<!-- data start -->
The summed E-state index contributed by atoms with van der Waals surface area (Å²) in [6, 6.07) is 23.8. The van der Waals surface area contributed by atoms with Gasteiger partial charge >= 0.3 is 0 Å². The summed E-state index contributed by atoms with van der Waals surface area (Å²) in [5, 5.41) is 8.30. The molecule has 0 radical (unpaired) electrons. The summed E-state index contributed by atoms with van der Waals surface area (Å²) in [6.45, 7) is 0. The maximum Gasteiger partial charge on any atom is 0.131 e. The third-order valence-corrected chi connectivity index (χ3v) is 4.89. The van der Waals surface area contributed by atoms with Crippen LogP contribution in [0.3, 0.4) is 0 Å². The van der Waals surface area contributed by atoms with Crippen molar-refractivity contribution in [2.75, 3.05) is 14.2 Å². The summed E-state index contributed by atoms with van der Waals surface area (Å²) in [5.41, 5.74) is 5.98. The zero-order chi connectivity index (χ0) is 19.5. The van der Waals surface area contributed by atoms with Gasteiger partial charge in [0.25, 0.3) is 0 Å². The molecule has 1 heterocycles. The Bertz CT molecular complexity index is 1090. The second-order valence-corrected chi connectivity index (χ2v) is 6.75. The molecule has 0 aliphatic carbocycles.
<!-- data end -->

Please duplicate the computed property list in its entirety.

The summed E-state index contributed by atoms with van der Waals surface area (Å²) in [6, 6.07) is 23.8. The van der Waals surface area contributed by atoms with Gasteiger partial charge >= 0.3 is 0 Å². The summed E-state index contributed by atoms with van der Waals surface area (Å²) in [5, 5.41) is 8.30. The molecule has 0 radical (unpaired) electrons. The summed E-state index contributed by atoms with van der Waals surface area (Å²) in [6.45, 7) is 0. The maximum Gasteiger partial charge on any atom is 0.131 e. The third-order valence-corrected chi connectivity index (χ3v) is 4.89. The van der Waals surface area contributed by atoms with Crippen LogP contribution in [0.3, 0.4) is 0 Å². The van der Waals surface area contributed by atoms with Crippen molar-refractivity contribution in [2.75, 3.05) is 14.2 Å². The summed E-state index contributed by atoms with van der Waals surface area (Å²) in [5.41, 5.74) is 5.98. The zero-order chi connectivity index (χ0) is 19.5. The van der Waals surface area contributed by atoms with Gasteiger partial charge in [0.25, 0.3) is 0 Å². The molecule has 1 heterocycles. The Bertz CT molecular complexity index is 1090. The second-order valence-corrected chi connectivity index (χ2v) is 6.75. The molecule has 0 aliphatic carbocycles.